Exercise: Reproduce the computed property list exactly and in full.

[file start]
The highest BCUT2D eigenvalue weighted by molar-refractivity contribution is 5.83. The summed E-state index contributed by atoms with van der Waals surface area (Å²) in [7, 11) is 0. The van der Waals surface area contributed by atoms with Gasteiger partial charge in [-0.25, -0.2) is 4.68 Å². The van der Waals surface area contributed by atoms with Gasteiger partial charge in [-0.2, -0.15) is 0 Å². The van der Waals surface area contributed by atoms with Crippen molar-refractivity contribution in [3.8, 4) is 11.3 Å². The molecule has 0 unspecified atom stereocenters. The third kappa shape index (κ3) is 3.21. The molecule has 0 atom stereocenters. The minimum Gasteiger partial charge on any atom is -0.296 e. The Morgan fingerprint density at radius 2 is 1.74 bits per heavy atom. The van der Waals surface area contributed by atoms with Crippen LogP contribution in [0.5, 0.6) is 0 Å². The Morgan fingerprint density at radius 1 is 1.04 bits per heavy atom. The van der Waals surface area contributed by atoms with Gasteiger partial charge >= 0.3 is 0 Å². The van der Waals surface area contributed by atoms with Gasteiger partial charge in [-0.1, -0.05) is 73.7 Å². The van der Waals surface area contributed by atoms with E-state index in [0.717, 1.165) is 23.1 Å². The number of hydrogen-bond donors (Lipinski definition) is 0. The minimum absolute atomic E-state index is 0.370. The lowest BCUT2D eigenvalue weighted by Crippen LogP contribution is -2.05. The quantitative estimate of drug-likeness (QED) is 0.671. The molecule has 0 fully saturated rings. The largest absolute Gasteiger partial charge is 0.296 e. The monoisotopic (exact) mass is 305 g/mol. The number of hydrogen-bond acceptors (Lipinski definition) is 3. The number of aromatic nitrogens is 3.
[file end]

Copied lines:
The highest BCUT2D eigenvalue weighted by molar-refractivity contribution is 5.83. The summed E-state index contributed by atoms with van der Waals surface area (Å²) in [7, 11) is 0. The van der Waals surface area contributed by atoms with Gasteiger partial charge in [-0.25, -0.2) is 4.68 Å². The van der Waals surface area contributed by atoms with Gasteiger partial charge in [-0.2, -0.15) is 0 Å². The van der Waals surface area contributed by atoms with Crippen molar-refractivity contribution in [3.8, 4) is 11.3 Å². The molecule has 0 unspecified atom stereocenters. The third kappa shape index (κ3) is 3.21. The molecule has 0 atom stereocenters. The minimum Gasteiger partial charge on any atom is -0.296 e. The Morgan fingerprint density at radius 2 is 1.74 bits per heavy atom. The van der Waals surface area contributed by atoms with Crippen LogP contribution in [0.5, 0.6) is 0 Å². The Morgan fingerprint density at radius 1 is 1.04 bits per heavy atom. The van der Waals surface area contributed by atoms with Gasteiger partial charge >= 0.3 is 0 Å². The van der Waals surface area contributed by atoms with Gasteiger partial charge in [-0.1, -0.05) is 73.7 Å². The van der Waals surface area contributed by atoms with E-state index in [0.717, 1.165) is 23.1 Å². The number of hydrogen-bond donors (Lipinski definition) is 0. The minimum absolute atomic E-state index is 0.370. The lowest BCUT2D eigenvalue weighted by Crippen LogP contribution is -2.05. The quantitative estimate of drug-likeness (QED) is 0.671. The molecule has 0 fully saturated rings. The largest absolute Gasteiger partial charge is 0.296 e. The monoisotopic (exact) mass is 305 g/mol. The number of hydrogen-bond acceptors (Lipinski definition) is 3. The number of aromatic nitrogens is 3.